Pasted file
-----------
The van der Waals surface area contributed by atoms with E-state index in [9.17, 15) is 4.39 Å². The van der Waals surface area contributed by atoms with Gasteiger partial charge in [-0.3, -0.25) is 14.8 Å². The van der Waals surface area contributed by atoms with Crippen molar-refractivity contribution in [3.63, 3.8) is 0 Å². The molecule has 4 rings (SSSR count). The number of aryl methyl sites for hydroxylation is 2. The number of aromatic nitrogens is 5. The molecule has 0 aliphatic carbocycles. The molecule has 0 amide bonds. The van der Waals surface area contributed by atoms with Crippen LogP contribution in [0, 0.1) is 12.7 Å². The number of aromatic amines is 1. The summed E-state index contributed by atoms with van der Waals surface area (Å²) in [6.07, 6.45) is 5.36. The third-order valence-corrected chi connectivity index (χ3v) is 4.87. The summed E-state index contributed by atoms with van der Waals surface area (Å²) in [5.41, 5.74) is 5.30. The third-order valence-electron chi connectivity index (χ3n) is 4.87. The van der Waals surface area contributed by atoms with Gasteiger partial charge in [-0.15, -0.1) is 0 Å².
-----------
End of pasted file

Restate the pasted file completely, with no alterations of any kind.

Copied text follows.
The van der Waals surface area contributed by atoms with E-state index in [9.17, 15) is 4.39 Å². The van der Waals surface area contributed by atoms with Gasteiger partial charge in [-0.3, -0.25) is 14.8 Å². The van der Waals surface area contributed by atoms with Crippen molar-refractivity contribution in [3.63, 3.8) is 0 Å². The molecule has 4 rings (SSSR count). The number of aryl methyl sites for hydroxylation is 2. The number of aromatic nitrogens is 5. The molecule has 0 aliphatic carbocycles. The molecule has 0 amide bonds. The van der Waals surface area contributed by atoms with Crippen LogP contribution in [0, 0.1) is 12.7 Å². The number of aromatic amines is 1. The summed E-state index contributed by atoms with van der Waals surface area (Å²) in [6.07, 6.45) is 5.36. The third-order valence-corrected chi connectivity index (χ3v) is 4.87. The summed E-state index contributed by atoms with van der Waals surface area (Å²) in [5.41, 5.74) is 5.30. The third-order valence-electron chi connectivity index (χ3n) is 4.87. The van der Waals surface area contributed by atoms with Gasteiger partial charge in [-0.15, -0.1) is 0 Å².